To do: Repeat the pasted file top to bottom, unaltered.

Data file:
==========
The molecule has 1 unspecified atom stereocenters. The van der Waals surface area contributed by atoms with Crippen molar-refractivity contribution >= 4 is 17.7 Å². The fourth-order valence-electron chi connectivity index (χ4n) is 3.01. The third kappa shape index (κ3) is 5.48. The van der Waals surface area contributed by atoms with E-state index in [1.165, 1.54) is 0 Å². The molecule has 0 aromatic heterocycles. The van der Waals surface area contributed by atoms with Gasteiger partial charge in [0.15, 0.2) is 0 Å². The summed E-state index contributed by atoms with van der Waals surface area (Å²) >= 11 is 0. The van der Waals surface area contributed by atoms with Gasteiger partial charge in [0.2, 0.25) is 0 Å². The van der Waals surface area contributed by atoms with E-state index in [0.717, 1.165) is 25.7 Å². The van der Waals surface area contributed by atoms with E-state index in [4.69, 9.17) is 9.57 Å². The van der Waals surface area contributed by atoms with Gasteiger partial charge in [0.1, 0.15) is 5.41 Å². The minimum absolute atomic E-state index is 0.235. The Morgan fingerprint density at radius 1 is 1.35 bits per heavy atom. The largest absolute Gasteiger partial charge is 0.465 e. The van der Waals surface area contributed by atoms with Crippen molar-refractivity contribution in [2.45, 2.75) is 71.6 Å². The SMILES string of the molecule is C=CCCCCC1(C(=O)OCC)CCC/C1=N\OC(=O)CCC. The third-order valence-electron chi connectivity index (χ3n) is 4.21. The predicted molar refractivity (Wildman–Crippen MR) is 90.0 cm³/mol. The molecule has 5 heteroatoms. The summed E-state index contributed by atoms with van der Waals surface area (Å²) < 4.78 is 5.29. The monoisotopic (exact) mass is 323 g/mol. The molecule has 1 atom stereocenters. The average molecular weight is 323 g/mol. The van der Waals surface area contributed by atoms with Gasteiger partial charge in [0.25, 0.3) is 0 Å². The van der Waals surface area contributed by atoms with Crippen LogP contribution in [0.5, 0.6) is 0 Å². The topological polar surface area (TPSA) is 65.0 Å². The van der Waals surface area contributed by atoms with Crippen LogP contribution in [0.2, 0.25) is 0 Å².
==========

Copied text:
The molecule has 1 unspecified atom stereocenters. The van der Waals surface area contributed by atoms with Crippen molar-refractivity contribution >= 4 is 17.7 Å². The fourth-order valence-electron chi connectivity index (χ4n) is 3.01. The third kappa shape index (κ3) is 5.48. The van der Waals surface area contributed by atoms with E-state index in [1.165, 1.54) is 0 Å². The molecule has 0 aromatic heterocycles. The van der Waals surface area contributed by atoms with Gasteiger partial charge in [0.15, 0.2) is 0 Å². The summed E-state index contributed by atoms with van der Waals surface area (Å²) >= 11 is 0. The van der Waals surface area contributed by atoms with Gasteiger partial charge in [0.2, 0.25) is 0 Å². The van der Waals surface area contributed by atoms with E-state index in [0.717, 1.165) is 25.7 Å². The van der Waals surface area contributed by atoms with E-state index in [4.69, 9.17) is 9.57 Å². The van der Waals surface area contributed by atoms with Gasteiger partial charge in [0.1, 0.15) is 5.41 Å². The minimum absolute atomic E-state index is 0.235. The Morgan fingerprint density at radius 1 is 1.35 bits per heavy atom. The largest absolute Gasteiger partial charge is 0.465 e. The van der Waals surface area contributed by atoms with Crippen molar-refractivity contribution in [2.45, 2.75) is 71.6 Å². The SMILES string of the molecule is C=CCCCCC1(C(=O)OCC)CCC/C1=N\OC(=O)CCC. The third-order valence-electron chi connectivity index (χ3n) is 4.21. The predicted molar refractivity (Wildman–Crippen MR) is 90.0 cm³/mol. The molecule has 5 heteroatoms. The summed E-state index contributed by atoms with van der Waals surface area (Å²) < 4.78 is 5.29. The monoisotopic (exact) mass is 323 g/mol. The molecule has 1 atom stereocenters. The average molecular weight is 323 g/mol. The van der Waals surface area contributed by atoms with Gasteiger partial charge in [0.25, 0.3) is 0 Å². The van der Waals surface area contributed by atoms with Crippen LogP contribution in [0.5, 0.6) is 0 Å². The topological polar surface area (TPSA) is 65.0 Å². The van der Waals surface area contributed by atoms with Crippen LogP contribution in [0.2, 0.25) is 0 Å².